Around two thirds of Finland's land area is covered by forest. For hundreds of years, slash-and-burn agriculture and tar burning have influenced the structure of forests. Also, the intensive forestry practised after the Second World War has caused significant changes in forest habitats. Few natural forests remain, and they are fragmented and now found mainly in protected areas.
In natural boreal forests, decaying wood of varying size and in various stages of decay is formed all the time. The decaying wood originates from various tree species, and is far more abundant than in commercial forests. As trees fall, they create small openings where new saplings grow. Deciduous trees, which demand more light, grow in the slightly larger openings, whereas spruces grow in the more shaded ones. Due to the constant changes, a natural forest is like a mosaic. Trees of differing size and species grow in random order; occasional small openings are found, as well as thickets.
As a result of effective fire prevention, extensive forest fires hardly occur anymore in Finland. In the past, there were frequent forest fires that left behind dead or dying charred wood. If a forest fire is limited to ground level, the entire tree stand may survive. If the fire reaches the tree tops, at least some of the trees die, and sometimes all of them. Forest fires usually increase the mosaic nature of forests. After the fire, dead and decaying wood is found unevenly distributed in the forest. Saplings grow in the openings formed, and the variation in the age and species' distribution of the trees, as well as the spatial variation of the forest, is often increased.
Forests are the primary habitat for 564 (38 percent) of Finland's threatened species. Furthermore, some 60 (33 percent) forest-dwelling species have already gone extinct in Finland. Many more species have gone extinct from parts of the country, especially from the southern part, which has been most influenced, and for the longest period of time, by humans. Particularly invertebrates, especially beetles, as well as fungi have become extinct.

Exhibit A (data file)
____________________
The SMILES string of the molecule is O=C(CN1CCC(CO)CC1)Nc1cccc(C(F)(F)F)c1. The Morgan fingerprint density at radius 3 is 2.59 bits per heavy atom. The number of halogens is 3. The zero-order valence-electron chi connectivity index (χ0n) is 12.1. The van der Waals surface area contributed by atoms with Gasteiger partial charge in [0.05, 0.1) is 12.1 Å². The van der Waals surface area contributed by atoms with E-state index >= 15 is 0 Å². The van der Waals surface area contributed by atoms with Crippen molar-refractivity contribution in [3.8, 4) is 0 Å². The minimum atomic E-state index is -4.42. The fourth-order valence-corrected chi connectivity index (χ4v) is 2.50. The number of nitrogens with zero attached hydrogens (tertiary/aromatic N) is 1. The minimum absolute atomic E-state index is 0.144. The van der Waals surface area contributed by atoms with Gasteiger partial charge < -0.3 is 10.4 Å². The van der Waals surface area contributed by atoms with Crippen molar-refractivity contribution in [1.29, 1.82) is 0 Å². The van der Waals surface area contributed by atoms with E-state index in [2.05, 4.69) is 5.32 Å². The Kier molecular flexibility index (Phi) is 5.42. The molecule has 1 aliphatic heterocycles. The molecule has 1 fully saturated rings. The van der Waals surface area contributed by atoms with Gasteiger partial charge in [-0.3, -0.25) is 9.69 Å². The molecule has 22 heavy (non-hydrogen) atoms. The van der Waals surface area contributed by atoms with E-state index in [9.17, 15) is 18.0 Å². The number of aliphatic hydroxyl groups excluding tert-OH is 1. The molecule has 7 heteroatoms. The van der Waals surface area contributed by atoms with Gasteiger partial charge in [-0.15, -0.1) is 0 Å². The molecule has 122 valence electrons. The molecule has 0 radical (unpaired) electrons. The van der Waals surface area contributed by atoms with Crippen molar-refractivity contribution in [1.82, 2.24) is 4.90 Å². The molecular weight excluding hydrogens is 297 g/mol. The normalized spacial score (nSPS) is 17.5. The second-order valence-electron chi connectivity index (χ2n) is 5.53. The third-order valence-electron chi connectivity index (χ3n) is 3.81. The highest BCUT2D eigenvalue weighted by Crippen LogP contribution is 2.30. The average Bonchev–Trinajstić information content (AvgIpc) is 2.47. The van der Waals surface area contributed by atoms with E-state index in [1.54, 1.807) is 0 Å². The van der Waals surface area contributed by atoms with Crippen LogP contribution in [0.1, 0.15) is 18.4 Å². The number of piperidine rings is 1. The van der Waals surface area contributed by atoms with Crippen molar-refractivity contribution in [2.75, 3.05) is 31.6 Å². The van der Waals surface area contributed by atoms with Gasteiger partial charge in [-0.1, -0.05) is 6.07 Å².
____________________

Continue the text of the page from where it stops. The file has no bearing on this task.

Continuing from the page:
Only a small fraction of the forests in protected areas are being restored. It has been estimated that the forest area on mineral soil that needs to be restored is approximately 29,000 hectares in protected areas in Finland. In addition, many extensions that are to be joined to existing nature protected areas are in need of ecological restoration. During the years 2003 to 2012, 16,500 hectares of forest are to be restored in protected areas in southern and western Finland. The need for ecological restoration of forests will diminish in the future, because natural processes that create habitats for endangered species begin to take place.
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